On “Shoki Sombolo,” one of the album’s standout songs, he continues along the same route, expressing himself as a victor who has triumphed over swindlers and phony pals who, in his words, have sought to “end me.” He uses each of these tales to highlight his achievements. Towards the end of the track, there are cheery background vocals from children, which skyrocket the good vibes of the record.
It definitely wouldn’t be a Vector album without hard hitting rap songs that carry immaculate bars. Vector has always been the type to show out when it comes to collaborations with fellow rappers and he made sure to bring that exact energy on “Clowns” with Ladipoe which focuses on the inept yet cleverly corrupt politicians we have in places of power. With longtime buddy and collaborator A-O Machine, he maintained the same intensity on “Big Flexa,” but this time he brought the braggadocio and actual flex, which is something we all love to see from the V.E.C.
The lavish and showy rhyme didn’t stop there; in “What’s That II” with Nasty C, the top tier South African emcee, Vector was not to be surpassed. They traded heavy bars and shared the chorus at intervals. The super-catchy song is dedicated to beautiful women and adorned with a head bumping instrumentation, silky adlibs, and impeccable Pop rap flows.
The latter quarter of Teslim shows us a more romantic and perhaps petty side of Vector; on the song “Mama Maradona,” for example, he introduced the chorus in the sexiest way imaginable before introducing a hint of cockiness in the lyrics. With a faultless rap-sung verse, the legendary Wande Coal was also at his best on this track, however, he would have improved the already excellent chorus.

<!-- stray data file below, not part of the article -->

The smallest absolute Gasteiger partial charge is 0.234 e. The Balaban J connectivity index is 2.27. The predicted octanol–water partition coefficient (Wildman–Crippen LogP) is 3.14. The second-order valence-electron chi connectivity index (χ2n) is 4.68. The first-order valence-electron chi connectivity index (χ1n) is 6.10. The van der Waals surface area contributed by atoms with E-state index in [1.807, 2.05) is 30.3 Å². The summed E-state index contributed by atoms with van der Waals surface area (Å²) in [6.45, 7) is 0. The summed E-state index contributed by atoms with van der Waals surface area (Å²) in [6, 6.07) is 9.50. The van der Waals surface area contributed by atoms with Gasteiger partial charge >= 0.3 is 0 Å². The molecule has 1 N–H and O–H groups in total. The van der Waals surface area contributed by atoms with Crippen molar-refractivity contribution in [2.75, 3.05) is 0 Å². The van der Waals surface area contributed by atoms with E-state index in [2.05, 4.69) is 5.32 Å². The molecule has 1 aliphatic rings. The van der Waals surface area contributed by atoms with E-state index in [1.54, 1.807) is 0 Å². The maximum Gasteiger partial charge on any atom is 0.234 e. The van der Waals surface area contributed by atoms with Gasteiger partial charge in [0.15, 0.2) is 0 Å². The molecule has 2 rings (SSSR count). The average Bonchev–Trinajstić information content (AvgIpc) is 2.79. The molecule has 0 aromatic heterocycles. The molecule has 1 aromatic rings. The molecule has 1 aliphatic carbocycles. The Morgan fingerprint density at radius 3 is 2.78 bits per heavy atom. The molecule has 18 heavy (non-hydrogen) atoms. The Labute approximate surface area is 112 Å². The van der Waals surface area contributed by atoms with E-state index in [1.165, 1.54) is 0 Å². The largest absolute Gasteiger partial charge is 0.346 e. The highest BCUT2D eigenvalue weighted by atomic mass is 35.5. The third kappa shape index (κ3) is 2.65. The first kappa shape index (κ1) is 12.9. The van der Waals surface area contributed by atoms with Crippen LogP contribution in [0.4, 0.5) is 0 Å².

‘Fefe‘ (Ferarri), featuring Shado Chris, is the second international collaboration by Vector on the album TESLIM. The melody and gripping chorus on this song, together with an extremely smooth rap delivery from him and the Ivorian producer, totally silenced the language barrier.
The romantic side of him now comes out in full force as he teams up with Seun Kuti for “Mami Wata,” a song that combines conventional Afrobeat with pidgin rap in which he compares the beauty of his love interest to that of a mermaid, or “Mami Wata” in Nigerian pidgin. This song’s pure musicianship elevates it and demonstrates the various, distinctive ways that Afrobeat may infiltrate other genres of music.
“Early Momo” follows through, a rousing tune filled with immense passion and romance, is the epitome of a perfect collaboration. It showcases the rapper’s seamless chemistry with Good Girl LA, and despite the song being more than a year old, it was a great idea for Vector to put such a passionate love track like this on TESLIM.
Even though a captivating Amapiano version of the song, “My Name,” was released earlier this year, Vector chose to end the album with a laid-back choral rendition. The choir’s contribution is a beautiful touch, especially considering the song’s and the album’s spiritual undertones. It seems that he interpolates God’s biblical love that existed before we did, as expressed the bible “You know my name before I was made.”
Every aspect of this album TESLIM appeared to have been very consciously chosen and deliberated by Vector. He made sure to provide a more detailed account of his life as a regular person who might experience hurt, loss, and vulnerability; the record functioned as a lens for the audience to have a better look at it all. He manages to accomplish all of this while being intentional about paying tribute to his father’s memories and creating a well-curated piece for his offspring to explore as they come of age.